As a side note, because your conviction amazed me: who said one is always popular the most in his own country? If you are really convinced about it, it – I’m very sorry to write that – means that either you are very young or naive… or you just want to make your point. Fine.

            I will repeat once again, although for people like you it probably doesn’t make sense (you may think whatever you want, that’s your right):
            We have never bought any fake followers on any social media platform.

            Please, make me a favour: if you decide to imply somebody did something, have the courage to give your real credentials.
            You see, it’s very easy to make assumptions, to put blame on somebody, to ridicule things or people – especially when does that anonymously.

            Best regards,

            Paulina Wunder

          • @Paulina Wunder
            Ok, lets do some math 🙂
            Russia has more population than Mexico and for sure a larger tradition in classical music. Am I correct? But there is not even ONE like form Russia coming on Mr. Wunders fanpage but 2.891 from Mexico. How does that work with your math?
            Btw, only 50% of people are having internet access in Mexico which is not the case in Austria.
            And if your explanation is that most fans come from Mexico because its just bigger then Austria then any fanpage should have most fans coming from India, Russia and the USA…

      • Norman, I think the tone of your rhetorical question to Mrs. Wunder would be insulting to classical music lovers in the Philippines, for example, the members of the Manila Symphony Orchestra. http://www.manilasymphony.com/ or faculty and students studying at music conservatories in the Philippines, including pianist who are very likely fans of Ingolf Wunder. http://music.upd.edu.ph/concerts_auditorium.html

        Whether it is intentional or not, this discussion has a very strong undertone of “people in Europe are legitimate fans, the rest are not”.

        Click farms exist. Artists may or may not have done something to trigger these, and it is safe to assume that every artist who is active on Facebook (or any other social media site, eg. Tumblr or Instagram) is going to have a proportion of fans who are non legitimate. I’m also certain that some artists have been preyed upon by offers to boost their likes with traffic from worthless profiles.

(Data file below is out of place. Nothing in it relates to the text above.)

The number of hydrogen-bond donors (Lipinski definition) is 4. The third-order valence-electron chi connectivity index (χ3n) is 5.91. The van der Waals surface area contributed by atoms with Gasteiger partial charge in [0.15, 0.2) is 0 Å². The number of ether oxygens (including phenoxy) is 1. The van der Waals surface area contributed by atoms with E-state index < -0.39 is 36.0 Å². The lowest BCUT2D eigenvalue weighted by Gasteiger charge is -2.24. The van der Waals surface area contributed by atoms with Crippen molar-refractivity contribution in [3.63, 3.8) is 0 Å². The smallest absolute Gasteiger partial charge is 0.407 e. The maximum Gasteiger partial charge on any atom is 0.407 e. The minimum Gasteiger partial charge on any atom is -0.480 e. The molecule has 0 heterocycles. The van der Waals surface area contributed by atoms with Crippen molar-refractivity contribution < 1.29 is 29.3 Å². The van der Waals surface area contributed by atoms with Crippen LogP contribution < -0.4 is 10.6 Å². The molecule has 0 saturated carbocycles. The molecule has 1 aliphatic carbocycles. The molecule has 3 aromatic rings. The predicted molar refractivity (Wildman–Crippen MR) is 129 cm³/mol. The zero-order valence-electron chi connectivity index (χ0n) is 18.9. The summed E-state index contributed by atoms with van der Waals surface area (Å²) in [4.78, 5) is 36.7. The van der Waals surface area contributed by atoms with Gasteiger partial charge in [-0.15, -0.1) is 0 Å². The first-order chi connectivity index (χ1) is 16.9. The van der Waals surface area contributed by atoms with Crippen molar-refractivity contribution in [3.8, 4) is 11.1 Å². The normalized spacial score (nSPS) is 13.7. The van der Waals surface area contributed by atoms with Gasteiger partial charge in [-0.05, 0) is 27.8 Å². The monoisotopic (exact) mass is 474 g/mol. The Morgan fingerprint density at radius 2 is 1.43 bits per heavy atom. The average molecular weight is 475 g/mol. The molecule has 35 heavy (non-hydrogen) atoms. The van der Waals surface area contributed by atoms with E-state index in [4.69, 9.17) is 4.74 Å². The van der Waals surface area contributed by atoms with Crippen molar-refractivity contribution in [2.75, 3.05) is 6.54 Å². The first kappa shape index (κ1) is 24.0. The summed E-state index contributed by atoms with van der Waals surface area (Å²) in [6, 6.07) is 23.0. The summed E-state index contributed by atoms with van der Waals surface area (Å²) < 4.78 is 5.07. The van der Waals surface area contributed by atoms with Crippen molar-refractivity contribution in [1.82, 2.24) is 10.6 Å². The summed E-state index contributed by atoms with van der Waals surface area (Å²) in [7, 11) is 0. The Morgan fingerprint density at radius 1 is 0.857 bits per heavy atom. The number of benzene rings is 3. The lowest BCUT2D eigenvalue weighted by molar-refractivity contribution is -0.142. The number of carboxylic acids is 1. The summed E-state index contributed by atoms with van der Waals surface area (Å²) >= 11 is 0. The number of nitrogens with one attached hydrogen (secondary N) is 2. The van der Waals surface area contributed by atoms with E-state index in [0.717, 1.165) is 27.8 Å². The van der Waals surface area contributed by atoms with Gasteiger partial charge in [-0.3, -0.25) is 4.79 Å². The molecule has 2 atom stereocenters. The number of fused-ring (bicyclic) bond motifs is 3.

However, it is not fair to say that an audience from non European countries is a bad thing, or illegitimate. It’s not true, and it’s belittling to classical music lovers in those countries.

  • Oh Boy guys. All modern day internet usage is bought. All major classical music institutions and artists ‘boost’ their posts and buy support. Just as your local symphony orchestra buys their lists for mailouts. Go with the times. What did you think the internet was? A free space?

    • Wasn’t it supposed to be?

      Anyway, given the limited restrictions at least in the democracies, so that people can express unlovable views with impunity, is it too much to ask that social media at least try to be honest?

      And what does it say that “likes” HAVE to be bought for these people? I know PR types will spin anything and make stuff up, but this is extremely distasteful.

    • The fact that two different things can be purchased doesn’t make them the same.

      The names you get on a mailing list are not names you will instantly turn around and claim are supporters in your public promotions.